A giant earthquake that directly impacts a major city would cause huge damage and suffering to the residents, including tremendous material destruction, and could even change the course of history. This is not specific to Japan. A careful look at world history reveals numerous times when a major earthquake overturned the foundations of national economies, thought and culture, and people’s daily lives. Some such examples are a series of earthquakes that occurred during the late Edo period, specifically in the Ansei period (1855–1860), in Japan, and the 1755 Lisbon earthquake that devastated Portugal in Europe. Certainly, damage occurs because an earthquake is a natural phenomenon carrying enormous force. Further, an impacted city might not have sufficient “resilience” in its society to withstand natural hazards unleashed by “external forces” outside the society. There may be gaps in the city’s ability to recover from a disaster—it may be excessively exposed and/or its structures may be weak. These and other vulnerabilities may be inherent in a city.
The title “The Tokyo Metropolitan Earthquake” is not usually found in a standard textbook on seismology in Japan. Why? An earthquake of this size and scale—approximately of magnitude 7 (M7)—is a major earthquake but a common phenomenon in Japan; hence, such earthquakes do not end up having the seismological significance a giant one would. In Japan and its vicinity, an M7 earthquake occurs approximately once a year. However, if an earthquake of magnitude 7 is directly experienced by a major urban area, it would reveal the lack of sufficient recovery capacity, due to, in part, people’s homes not being made fully earthquake-proof and fireproof. In other words, disaster elements are many and huge, making the risk of natural calamities equally large. One concludes, then, that this more direct concept of “The Tokyo Metropolitan Earthquake” is necessary both for natural disaster science and practical disaster-protection and response measures.
The Tokyo capital region has witnessed many earthquakes, and a related hazard is violent tremors. Disaster elements are already numerous and large, and an earthquake with its epicenter directly beneath Tokyo is likely to cause a tragedy bearing national consequences. The Central Disaster Management Council of Japan’s Cabinet Office estimates that under the current state of disaster preparedness, if an M7.3 earthquake were to have its epicenter under the south part of the city center, 23,000 persons would lose their lives and 610,000 buildings would be completely destroyed. What can we do to prepare ourselves for such a disaster situation? It will require complete integration of seismology studies as a physical science, earthquake-resistant engineering to protect buildings and other structures, and knowledge of social sciences related to disaster prevention and response. In other words, a truly multidisciplinary disaster science is needed. To tackle the social risks related to this, we must have a thorough understanding of the mechanisms that cause earthquakes and appropriate responses in place, ready to deploy. This book lays out policies that can be implemented to help national leaders create a strong society resistant to earthquakes. It also offers suggestions for organizations and individuals in an urban community on how best to make appropriate preparations for an earthquake. Further, this book integrates the most recent findings in seismology and social sciences, and can serve as an introductory text to disaster science, providing fundamental, concrete strategies and initiatives essential for tackling such a disaster.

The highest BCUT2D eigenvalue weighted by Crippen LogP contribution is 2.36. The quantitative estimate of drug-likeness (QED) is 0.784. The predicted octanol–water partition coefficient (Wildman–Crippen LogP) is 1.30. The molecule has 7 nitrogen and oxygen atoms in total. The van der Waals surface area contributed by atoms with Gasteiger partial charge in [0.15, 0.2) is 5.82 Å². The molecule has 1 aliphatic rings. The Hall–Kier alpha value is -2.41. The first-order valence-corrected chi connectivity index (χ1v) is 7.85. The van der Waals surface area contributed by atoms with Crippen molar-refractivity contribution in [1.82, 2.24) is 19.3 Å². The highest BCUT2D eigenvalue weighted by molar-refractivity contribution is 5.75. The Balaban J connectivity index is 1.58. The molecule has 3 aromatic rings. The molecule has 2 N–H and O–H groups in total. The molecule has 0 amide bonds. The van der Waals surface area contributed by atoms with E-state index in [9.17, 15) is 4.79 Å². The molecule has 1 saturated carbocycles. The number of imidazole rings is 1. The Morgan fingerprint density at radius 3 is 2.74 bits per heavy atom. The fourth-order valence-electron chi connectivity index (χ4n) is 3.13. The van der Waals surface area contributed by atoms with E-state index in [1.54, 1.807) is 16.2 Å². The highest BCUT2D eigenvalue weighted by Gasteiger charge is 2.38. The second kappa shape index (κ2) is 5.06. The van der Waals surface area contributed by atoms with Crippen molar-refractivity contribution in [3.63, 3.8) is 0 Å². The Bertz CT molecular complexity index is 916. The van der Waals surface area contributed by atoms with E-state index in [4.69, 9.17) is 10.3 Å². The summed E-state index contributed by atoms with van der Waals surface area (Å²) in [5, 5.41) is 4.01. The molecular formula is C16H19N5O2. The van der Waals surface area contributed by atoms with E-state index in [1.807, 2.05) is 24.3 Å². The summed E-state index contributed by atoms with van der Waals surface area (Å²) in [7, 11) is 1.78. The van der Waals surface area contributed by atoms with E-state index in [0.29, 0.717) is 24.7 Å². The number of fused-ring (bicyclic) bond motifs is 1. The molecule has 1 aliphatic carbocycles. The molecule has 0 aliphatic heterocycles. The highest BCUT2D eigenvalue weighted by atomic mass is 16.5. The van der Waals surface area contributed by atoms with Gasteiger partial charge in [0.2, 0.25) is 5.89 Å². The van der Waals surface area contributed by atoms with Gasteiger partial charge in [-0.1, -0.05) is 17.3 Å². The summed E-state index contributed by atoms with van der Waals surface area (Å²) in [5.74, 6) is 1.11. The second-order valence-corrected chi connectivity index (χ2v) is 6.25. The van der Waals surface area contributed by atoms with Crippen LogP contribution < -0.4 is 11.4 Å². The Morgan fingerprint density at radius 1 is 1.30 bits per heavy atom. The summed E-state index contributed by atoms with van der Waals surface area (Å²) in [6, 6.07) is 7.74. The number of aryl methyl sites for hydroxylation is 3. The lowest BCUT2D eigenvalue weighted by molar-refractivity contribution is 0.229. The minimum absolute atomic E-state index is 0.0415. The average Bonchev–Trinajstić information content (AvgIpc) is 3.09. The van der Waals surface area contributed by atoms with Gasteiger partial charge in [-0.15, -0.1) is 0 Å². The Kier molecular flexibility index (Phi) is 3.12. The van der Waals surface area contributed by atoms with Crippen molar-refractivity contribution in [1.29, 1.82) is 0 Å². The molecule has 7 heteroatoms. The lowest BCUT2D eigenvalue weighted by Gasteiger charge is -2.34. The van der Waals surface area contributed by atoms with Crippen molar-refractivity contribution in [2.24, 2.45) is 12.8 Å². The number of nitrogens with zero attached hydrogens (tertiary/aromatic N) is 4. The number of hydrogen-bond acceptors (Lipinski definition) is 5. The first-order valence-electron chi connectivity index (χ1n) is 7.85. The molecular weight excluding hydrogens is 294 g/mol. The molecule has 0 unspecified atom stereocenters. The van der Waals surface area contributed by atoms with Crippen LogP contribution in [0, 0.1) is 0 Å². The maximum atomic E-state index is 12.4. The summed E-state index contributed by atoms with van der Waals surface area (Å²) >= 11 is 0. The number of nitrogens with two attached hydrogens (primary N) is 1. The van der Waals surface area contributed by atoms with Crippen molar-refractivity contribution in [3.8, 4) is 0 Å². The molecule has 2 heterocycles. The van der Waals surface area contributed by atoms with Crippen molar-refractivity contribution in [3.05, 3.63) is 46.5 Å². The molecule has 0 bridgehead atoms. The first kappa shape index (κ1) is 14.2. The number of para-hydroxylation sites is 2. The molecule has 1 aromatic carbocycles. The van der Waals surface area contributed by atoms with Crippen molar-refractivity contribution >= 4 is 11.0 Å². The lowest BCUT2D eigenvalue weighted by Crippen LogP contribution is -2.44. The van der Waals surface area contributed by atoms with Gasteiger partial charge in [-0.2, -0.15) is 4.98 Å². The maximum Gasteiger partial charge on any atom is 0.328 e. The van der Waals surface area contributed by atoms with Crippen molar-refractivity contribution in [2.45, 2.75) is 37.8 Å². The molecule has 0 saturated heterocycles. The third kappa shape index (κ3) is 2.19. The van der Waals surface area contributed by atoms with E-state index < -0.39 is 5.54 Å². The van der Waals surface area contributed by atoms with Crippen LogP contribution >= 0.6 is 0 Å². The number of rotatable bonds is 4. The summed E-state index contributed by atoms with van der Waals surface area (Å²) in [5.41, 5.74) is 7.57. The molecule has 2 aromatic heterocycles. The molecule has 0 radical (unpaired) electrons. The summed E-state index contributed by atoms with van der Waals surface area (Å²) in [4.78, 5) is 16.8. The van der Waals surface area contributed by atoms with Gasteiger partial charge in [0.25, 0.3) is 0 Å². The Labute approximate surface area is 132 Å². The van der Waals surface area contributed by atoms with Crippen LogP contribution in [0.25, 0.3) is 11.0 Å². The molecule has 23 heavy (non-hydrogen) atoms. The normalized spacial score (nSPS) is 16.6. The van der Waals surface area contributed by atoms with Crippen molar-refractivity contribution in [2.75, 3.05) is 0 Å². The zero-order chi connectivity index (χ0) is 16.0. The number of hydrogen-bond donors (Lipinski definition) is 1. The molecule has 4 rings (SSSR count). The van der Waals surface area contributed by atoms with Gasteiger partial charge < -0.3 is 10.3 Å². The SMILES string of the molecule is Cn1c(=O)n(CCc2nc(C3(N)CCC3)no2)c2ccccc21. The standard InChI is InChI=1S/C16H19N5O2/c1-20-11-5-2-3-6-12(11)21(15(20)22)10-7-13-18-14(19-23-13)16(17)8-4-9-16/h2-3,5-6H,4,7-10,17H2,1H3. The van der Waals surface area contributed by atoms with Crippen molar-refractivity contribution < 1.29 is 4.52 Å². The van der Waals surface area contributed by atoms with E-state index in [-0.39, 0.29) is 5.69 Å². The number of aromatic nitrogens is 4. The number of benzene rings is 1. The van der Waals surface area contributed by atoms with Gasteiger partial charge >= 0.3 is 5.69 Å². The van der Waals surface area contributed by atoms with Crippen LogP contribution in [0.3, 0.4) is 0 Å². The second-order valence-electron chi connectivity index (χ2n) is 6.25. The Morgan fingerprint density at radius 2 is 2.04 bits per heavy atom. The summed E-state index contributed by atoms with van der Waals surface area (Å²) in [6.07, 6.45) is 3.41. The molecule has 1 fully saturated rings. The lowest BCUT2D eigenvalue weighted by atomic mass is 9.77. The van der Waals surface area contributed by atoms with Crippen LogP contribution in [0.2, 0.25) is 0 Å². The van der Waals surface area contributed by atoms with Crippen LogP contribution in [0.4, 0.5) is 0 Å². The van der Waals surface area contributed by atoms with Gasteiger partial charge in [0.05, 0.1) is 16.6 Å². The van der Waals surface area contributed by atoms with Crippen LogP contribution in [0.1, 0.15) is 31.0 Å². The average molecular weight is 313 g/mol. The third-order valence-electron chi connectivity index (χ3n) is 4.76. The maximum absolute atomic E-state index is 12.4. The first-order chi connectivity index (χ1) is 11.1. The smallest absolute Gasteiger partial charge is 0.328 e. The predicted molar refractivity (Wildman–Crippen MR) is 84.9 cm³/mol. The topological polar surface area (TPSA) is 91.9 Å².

(Written by HIRATA Naoshi, Professor of Earthquake Research Institute / 2019)